Chemical alteration of the rhizosphere of the mycorrhizal-colonized wheat root.Mycorrhiza. 2005 Jun; 15(4):259-66.M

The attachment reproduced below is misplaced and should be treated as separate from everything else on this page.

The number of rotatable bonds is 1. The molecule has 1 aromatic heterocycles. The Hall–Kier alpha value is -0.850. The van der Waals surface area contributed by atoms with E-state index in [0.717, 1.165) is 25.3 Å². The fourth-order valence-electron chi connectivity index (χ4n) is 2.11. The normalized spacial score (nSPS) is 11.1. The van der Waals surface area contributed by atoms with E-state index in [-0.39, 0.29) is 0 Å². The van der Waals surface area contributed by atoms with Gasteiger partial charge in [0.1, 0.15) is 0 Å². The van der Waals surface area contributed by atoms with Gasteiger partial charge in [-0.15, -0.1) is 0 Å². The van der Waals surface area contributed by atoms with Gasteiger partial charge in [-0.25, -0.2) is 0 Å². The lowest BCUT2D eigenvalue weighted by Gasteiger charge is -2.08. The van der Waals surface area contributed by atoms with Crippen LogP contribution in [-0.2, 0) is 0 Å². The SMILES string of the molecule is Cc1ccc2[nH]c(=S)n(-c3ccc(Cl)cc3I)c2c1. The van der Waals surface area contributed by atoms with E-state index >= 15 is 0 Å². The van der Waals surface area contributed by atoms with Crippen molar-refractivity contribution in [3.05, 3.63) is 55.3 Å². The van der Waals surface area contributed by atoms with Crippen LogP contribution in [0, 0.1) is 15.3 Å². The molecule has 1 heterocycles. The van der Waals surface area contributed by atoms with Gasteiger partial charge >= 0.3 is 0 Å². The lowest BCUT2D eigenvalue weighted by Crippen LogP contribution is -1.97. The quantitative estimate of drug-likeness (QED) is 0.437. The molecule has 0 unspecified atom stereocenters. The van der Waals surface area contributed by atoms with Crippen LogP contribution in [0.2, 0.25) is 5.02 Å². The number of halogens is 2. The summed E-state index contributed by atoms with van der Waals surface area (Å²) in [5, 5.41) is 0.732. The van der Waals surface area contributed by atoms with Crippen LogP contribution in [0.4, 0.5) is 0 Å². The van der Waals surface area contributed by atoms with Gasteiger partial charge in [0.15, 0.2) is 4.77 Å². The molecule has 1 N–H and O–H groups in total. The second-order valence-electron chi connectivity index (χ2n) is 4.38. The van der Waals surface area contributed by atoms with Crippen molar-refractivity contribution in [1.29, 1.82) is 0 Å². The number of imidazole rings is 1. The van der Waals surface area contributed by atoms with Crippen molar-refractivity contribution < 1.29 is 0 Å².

Plexiglass pot growth chamber experiments were conducted to evaluate the chemical alterations in the rhizosphere of mycorrhizal wheat roots after inoculation with Glomus intraradices [arbuscular mycorrhizal fungus (AMF)]. Exchange resins were used as sinks for nutrients to determine whether the inoculated plant can increase the solubility and the uptake of P and micronutrients. Treatments included: (1) soil (bulk soil); (2) AMF inoculation no P addition (I-P); (3) no inoculation with no P addition (NI-P); (4) AMF inoculation with addition of 50 mg P (kg soil)(-1) (I+P), and (5) no inoculation with addition of 50 mg P (kg soil)(-1) (NI+P). The AMF inoculum was added at a rate of four spores of G. intraradices (g soil)(-1). The exchange resin membranes were inserted vertically 5 cm apart in the middle of Plexiglass pots. Spring wheat (Triticum aestivum cv. Len) was planted in each Plexiglass pot and grown for 2 weeks in a growth chamber where water was maintained at field capacity. Rhizosphere pH and redox potential (Eh), nutrient bioavailability indices and mycorrhizal colonization were determined. Mycorrhizal inoculation increased the colonization more when P was not added, but did not increase the shoot dry weight at either P level. The rhizosphere pH was lower in the inoculated plants compared to the noninoculated plants in the absence of added P, while the Eh did not change. The decrease in pH in the rhizosphere of inoculated plants could be responsible for the increased P and Zn uptake observed with inoculation. In contrast, Mn uptake was decreased by inoculation. The resin-adsorbed P was increased by inoculation, which, along with the bioavailability index data, may indicate that mycorrhizal roots were able to increase the solubility of soil P.